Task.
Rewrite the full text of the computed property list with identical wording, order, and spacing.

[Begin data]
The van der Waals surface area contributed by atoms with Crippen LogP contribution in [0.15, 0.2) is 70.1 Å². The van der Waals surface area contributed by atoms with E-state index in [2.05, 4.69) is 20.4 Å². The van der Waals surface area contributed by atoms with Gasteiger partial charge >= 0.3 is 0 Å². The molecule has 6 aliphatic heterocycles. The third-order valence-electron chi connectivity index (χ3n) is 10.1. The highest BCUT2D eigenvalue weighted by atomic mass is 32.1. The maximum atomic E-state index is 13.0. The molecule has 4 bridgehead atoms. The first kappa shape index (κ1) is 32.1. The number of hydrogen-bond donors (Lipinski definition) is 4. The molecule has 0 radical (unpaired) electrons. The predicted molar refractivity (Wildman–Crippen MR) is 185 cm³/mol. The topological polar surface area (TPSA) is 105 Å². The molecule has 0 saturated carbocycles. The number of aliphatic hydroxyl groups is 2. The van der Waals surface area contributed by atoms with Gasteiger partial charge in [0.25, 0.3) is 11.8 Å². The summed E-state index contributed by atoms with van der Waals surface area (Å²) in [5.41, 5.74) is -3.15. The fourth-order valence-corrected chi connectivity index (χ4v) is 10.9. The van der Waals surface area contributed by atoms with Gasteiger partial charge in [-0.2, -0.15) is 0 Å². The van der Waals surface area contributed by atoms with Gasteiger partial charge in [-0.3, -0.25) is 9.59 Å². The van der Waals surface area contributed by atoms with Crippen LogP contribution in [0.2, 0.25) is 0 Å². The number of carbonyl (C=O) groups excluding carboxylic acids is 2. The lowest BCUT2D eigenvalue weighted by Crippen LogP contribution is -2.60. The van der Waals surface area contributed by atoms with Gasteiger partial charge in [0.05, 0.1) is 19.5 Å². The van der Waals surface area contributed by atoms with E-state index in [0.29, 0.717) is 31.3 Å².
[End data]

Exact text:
The van der Waals surface area contributed by atoms with Crippen LogP contribution in [0.15, 0.2) is 70.1 Å². The van der Waals surface area contributed by atoms with E-state index in [2.05, 4.69) is 20.4 Å². The van der Waals surface area contributed by atoms with Gasteiger partial charge >= 0.3 is 0 Å². The molecule has 6 aliphatic heterocycles. The third-order valence-electron chi connectivity index (χ3n) is 10.1. The highest BCUT2D eigenvalue weighted by atomic mass is 32.1. The maximum atomic E-state index is 13.0. The molecule has 4 bridgehead atoms. The first kappa shape index (κ1) is 32.1. The number of hydrogen-bond donors (Lipinski definition) is 4. The molecule has 0 radical (unpaired) electrons. The predicted molar refractivity (Wildman–Crippen MR) is 185 cm³/mol. The topological polar surface area (TPSA) is 105 Å². The molecule has 0 saturated carbocycles. The number of aliphatic hydroxyl groups is 2. The van der Waals surface area contributed by atoms with Gasteiger partial charge in [0.25, 0.3) is 11.8 Å². The summed E-state index contributed by atoms with van der Waals surface area (Å²) in [5.41, 5.74) is -3.15. The fourth-order valence-corrected chi connectivity index (χ4v) is 10.9. The van der Waals surface area contributed by atoms with Gasteiger partial charge in [-0.2, -0.15) is 0 Å². The van der Waals surface area contributed by atoms with Gasteiger partial charge in [-0.3, -0.25) is 9.59 Å². The van der Waals surface area contributed by atoms with Crippen LogP contribution in [0.2, 0.25) is 0 Å². The number of carbonyl (C=O) groups excluding carboxylic acids is 2. The lowest BCUT2D eigenvalue weighted by Crippen LogP contribution is -2.60. The van der Waals surface area contributed by atoms with Gasteiger partial charge in [0.05, 0.1) is 19.5 Å². The van der Waals surface area contributed by atoms with E-state index in [0.29, 0.717) is 31.3 Å².